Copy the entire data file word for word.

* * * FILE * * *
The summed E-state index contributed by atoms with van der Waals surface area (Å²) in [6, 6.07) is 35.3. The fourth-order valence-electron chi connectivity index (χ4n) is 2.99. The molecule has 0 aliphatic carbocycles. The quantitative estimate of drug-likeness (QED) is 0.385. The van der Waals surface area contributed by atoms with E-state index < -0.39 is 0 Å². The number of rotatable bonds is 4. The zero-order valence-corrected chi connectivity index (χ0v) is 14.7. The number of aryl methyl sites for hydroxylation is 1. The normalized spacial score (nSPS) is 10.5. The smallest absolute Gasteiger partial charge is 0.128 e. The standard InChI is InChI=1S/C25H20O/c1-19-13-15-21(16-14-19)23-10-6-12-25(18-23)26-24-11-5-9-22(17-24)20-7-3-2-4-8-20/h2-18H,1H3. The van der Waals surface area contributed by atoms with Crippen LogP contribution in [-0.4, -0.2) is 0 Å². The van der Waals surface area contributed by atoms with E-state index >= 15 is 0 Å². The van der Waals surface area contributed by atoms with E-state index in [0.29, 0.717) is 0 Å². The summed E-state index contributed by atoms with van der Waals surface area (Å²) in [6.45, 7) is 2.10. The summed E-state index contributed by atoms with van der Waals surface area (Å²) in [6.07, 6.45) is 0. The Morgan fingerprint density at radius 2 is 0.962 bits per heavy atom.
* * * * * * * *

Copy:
The summed E-state index contributed by atoms with van der Waals surface area (Å²) in [6, 6.07) is 35.3. The fourth-order valence-electron chi connectivity index (χ4n) is 2.99. The molecule has 0 aliphatic carbocycles. The quantitative estimate of drug-likeness (QED) is 0.385. The van der Waals surface area contributed by atoms with E-state index < -0.39 is 0 Å². The number of rotatable bonds is 4. The zero-order valence-corrected chi connectivity index (χ0v) is 14.7. The number of aryl methyl sites for hydroxylation is 1. The normalized spacial score (nSPS) is 10.5. The smallest absolute Gasteiger partial charge is 0.128 e. The standard InChI is InChI=1S/C25H20O/c1-19-13-15-21(16-14-19)23-10-6-12-25(18-23)26-24-11-5-9-22(17-24)20-7-3-2-4-8-20/h2-18H,1H3. The van der Waals surface area contributed by atoms with Crippen LogP contribution in [-0.4, -0.2) is 0 Å². The van der Waals surface area contributed by atoms with E-state index >= 15 is 0 Å². The van der Waals surface area contributed by atoms with E-state index in [0.29, 0.717) is 0 Å². The summed E-state index contributed by atoms with van der Waals surface area (Å²) in [6.45, 7) is 2.10. The summed E-state index contributed by atoms with van der Waals surface area (Å²) in [6.07, 6.45) is 0. The Morgan fingerprint density at radius 2 is 0.962 bits per heavy atom.